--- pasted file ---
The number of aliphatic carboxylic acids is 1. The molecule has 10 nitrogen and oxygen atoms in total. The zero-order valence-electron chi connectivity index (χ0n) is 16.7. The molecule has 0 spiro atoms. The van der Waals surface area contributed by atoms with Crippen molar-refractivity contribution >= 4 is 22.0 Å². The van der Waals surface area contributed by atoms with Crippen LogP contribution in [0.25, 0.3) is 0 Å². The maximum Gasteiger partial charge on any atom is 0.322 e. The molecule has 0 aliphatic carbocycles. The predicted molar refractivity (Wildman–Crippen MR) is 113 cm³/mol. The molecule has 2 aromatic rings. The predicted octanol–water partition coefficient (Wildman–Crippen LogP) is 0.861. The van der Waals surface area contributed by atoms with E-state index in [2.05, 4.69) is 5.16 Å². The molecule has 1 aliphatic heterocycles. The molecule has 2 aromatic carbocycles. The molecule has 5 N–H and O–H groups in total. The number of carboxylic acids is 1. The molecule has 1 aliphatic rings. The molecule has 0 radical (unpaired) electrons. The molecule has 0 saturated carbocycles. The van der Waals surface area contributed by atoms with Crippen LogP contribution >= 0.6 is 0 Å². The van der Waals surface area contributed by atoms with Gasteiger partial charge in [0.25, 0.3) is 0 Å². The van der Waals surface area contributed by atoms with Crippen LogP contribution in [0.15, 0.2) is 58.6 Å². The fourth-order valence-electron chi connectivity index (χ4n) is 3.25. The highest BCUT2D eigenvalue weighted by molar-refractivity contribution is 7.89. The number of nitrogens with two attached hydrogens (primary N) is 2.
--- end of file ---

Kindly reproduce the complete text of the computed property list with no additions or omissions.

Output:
The number of aliphatic carboxylic acids is 1. The molecule has 10 nitrogen and oxygen atoms in total. The zero-order valence-electron chi connectivity index (χ0n) is 16.7. The molecule has 0 spiro atoms. The van der Waals surface area contributed by atoms with Crippen molar-refractivity contribution >= 4 is 22.0 Å². The van der Waals surface area contributed by atoms with Crippen LogP contribution in [0.25, 0.3) is 0 Å². The maximum Gasteiger partial charge on any atom is 0.322 e. The molecule has 0 aliphatic carbocycles. The predicted molar refractivity (Wildman–Crippen MR) is 113 cm³/mol. The molecule has 2 aromatic rings. The predicted octanol–water partition coefficient (Wildman–Crippen LogP) is 0.861. The van der Waals surface area contributed by atoms with E-state index in [2.05, 4.69) is 5.16 Å². The molecule has 1 aliphatic heterocycles. The molecule has 2 aromatic carbocycles. The molecule has 5 N–H and O–H groups in total. The number of carboxylic acids is 1. The molecule has 1 aliphatic rings. The molecule has 0 radical (unpaired) electrons. The molecule has 0 saturated carbocycles. The van der Waals surface area contributed by atoms with Crippen LogP contribution >= 0.6 is 0 Å². The van der Waals surface area contributed by atoms with Gasteiger partial charge in [0.25, 0.3) is 0 Å². The van der Waals surface area contributed by atoms with Crippen LogP contribution in [0.15, 0.2) is 58.6 Å². The fourth-order valence-electron chi connectivity index (χ4n) is 3.25. The highest BCUT2D eigenvalue weighted by molar-refractivity contribution is 7.89. The number of nitrogens with two attached hydrogens (primary N) is 2.